I recently read in a book called Contrary to Popular Belief that George Washington was in fact the thirteenth president of the US. Is there any truth to this?
closed as off-topic by Brasidas, Robert Columbia, Pieter Geerkens, Mark C. Wallace♦, SMS von der Tann Nov 12 '16 at 2:01
This question appears to be off-topic. The users who voted to close gave this specific reason:
- "Requests for trivia or basic historical facts are off-topic if they can be easily answered by looking up the relevant topic on Wikipedia. We're trying to complement common historical references, not duplicate them." – Brasidas, Robert Columbia, Pieter Geerkens, Mark C. Wallace, SMS von der Tann
I suspect that is referring (at least in part) to the pre-Constitution office of President of Congress (aka: President of the United States in Congress Assembled).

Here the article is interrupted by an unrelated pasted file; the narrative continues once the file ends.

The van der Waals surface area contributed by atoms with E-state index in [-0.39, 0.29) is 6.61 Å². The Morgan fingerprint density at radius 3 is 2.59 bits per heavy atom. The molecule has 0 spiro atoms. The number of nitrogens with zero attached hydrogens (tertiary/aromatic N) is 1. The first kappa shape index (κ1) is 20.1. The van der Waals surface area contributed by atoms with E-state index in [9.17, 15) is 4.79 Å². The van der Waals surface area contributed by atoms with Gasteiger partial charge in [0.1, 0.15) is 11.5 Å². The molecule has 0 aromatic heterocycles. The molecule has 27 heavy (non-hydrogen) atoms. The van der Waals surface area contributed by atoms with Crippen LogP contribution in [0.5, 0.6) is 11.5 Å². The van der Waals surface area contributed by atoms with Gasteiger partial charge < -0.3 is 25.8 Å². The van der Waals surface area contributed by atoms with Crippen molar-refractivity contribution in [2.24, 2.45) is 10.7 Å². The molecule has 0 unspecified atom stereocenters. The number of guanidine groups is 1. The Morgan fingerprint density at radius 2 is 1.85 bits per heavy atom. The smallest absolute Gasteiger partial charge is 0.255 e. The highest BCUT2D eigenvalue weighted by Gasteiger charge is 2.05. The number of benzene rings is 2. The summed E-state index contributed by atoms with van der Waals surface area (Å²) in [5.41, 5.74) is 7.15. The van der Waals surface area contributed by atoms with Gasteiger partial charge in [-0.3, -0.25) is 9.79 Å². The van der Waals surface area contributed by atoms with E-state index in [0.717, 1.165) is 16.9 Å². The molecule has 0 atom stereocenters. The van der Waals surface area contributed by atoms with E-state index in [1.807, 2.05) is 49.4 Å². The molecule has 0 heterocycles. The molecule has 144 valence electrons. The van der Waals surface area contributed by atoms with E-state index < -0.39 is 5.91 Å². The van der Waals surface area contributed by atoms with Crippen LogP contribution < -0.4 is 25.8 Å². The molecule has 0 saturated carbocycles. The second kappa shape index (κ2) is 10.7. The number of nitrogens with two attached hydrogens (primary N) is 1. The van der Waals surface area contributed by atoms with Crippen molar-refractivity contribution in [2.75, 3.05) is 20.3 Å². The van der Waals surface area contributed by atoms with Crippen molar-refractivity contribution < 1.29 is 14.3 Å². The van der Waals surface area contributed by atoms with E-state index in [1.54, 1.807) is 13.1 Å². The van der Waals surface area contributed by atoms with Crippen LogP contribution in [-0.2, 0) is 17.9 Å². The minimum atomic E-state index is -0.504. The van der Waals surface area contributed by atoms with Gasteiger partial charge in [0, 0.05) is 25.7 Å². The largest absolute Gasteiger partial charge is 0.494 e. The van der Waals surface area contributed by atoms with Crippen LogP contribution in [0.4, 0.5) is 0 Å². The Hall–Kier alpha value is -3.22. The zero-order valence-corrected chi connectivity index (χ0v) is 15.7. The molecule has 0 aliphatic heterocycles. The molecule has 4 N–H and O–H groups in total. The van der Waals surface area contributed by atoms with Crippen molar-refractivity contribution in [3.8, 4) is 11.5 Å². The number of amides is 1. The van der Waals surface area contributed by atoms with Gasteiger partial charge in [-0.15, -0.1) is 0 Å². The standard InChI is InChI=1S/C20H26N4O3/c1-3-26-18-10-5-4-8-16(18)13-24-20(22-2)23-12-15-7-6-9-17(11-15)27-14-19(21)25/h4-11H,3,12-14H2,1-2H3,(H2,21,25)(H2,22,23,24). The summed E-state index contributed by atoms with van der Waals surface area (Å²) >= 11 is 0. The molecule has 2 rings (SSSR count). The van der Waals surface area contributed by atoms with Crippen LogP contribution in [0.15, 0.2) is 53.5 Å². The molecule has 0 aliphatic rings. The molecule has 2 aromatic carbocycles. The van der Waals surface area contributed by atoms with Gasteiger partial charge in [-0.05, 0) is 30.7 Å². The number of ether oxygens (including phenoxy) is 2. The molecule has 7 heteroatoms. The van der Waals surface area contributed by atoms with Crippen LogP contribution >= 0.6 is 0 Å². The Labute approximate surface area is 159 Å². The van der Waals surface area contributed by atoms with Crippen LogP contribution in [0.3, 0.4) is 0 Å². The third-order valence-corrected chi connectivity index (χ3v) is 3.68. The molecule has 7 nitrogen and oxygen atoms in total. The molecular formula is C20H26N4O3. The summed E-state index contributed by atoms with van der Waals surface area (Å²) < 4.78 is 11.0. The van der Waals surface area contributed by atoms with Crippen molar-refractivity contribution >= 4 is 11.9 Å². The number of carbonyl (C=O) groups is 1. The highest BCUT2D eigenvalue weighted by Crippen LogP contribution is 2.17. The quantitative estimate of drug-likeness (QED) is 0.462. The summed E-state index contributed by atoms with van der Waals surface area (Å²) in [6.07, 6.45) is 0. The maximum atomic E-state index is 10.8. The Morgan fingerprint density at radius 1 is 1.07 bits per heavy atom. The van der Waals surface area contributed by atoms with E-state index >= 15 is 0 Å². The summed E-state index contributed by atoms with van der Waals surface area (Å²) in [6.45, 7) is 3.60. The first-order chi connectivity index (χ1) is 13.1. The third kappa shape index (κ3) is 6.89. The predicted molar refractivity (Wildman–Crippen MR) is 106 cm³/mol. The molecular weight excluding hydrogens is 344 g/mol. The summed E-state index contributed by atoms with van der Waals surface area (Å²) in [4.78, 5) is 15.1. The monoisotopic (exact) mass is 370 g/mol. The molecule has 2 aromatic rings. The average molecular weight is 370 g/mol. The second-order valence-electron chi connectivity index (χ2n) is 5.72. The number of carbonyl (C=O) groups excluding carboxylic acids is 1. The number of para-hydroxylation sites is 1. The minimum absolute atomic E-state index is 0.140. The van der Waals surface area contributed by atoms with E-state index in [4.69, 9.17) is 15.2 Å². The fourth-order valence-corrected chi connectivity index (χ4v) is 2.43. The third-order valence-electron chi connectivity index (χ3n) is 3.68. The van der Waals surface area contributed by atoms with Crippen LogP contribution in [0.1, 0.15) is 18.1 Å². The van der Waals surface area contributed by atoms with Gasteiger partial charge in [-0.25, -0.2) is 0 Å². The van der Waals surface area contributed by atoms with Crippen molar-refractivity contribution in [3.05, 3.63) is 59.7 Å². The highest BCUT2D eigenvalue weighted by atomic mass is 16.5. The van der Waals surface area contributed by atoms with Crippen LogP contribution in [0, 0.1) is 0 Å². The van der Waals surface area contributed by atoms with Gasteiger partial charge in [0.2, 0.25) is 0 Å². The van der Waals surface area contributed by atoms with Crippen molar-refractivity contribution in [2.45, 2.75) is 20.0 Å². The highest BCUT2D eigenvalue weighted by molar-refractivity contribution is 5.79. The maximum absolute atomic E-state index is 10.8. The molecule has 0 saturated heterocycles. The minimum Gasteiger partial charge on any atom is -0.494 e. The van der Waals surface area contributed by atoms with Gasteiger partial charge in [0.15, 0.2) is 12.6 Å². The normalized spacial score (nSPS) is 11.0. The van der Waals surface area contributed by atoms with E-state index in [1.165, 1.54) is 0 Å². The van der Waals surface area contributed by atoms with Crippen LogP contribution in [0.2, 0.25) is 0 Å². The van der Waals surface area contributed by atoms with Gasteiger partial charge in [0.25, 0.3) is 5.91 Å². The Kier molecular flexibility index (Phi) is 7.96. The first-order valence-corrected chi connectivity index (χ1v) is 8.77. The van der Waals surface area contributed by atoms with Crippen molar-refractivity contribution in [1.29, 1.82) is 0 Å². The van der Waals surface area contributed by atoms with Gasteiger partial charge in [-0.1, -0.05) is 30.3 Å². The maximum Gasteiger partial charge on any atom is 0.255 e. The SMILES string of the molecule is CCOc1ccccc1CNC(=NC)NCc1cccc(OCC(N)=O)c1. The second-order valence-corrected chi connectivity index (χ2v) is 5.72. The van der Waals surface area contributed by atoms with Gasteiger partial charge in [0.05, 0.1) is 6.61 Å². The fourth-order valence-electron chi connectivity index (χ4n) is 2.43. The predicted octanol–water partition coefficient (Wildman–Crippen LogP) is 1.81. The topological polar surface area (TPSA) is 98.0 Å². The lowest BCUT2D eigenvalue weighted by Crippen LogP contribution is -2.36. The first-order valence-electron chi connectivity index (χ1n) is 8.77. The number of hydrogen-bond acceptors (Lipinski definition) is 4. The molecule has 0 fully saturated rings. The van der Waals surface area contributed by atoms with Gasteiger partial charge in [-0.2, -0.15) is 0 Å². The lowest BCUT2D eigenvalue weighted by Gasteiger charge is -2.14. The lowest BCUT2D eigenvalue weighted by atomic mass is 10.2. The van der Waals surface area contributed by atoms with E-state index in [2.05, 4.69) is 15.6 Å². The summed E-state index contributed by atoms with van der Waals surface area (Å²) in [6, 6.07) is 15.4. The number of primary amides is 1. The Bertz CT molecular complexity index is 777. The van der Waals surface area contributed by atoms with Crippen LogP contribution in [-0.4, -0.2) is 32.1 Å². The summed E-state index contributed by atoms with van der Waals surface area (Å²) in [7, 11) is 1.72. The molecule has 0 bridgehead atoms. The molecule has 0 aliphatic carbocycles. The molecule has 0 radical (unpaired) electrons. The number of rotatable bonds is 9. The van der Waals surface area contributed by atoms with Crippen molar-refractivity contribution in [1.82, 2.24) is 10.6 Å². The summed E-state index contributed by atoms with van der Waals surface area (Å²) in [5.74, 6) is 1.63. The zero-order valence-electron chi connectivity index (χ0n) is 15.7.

The pre-Constitutional governments were a very different kind of government though, and those offices were roughly equivalent to the modern Speaker of the House, not to the modern USA office of President.
The president was a member of Congress elected by the other delegates to serve as an impartial moderator during meetings of Congress. Designed to be a largely ceremonial position without much influence, the office was unrelated to the later office of President of the United States
So I don't think its reasonable, or helpful, to consider it equivalent to the office George Washington held in 1789. I hope the rest of that book's "facts" aren't of similar quality.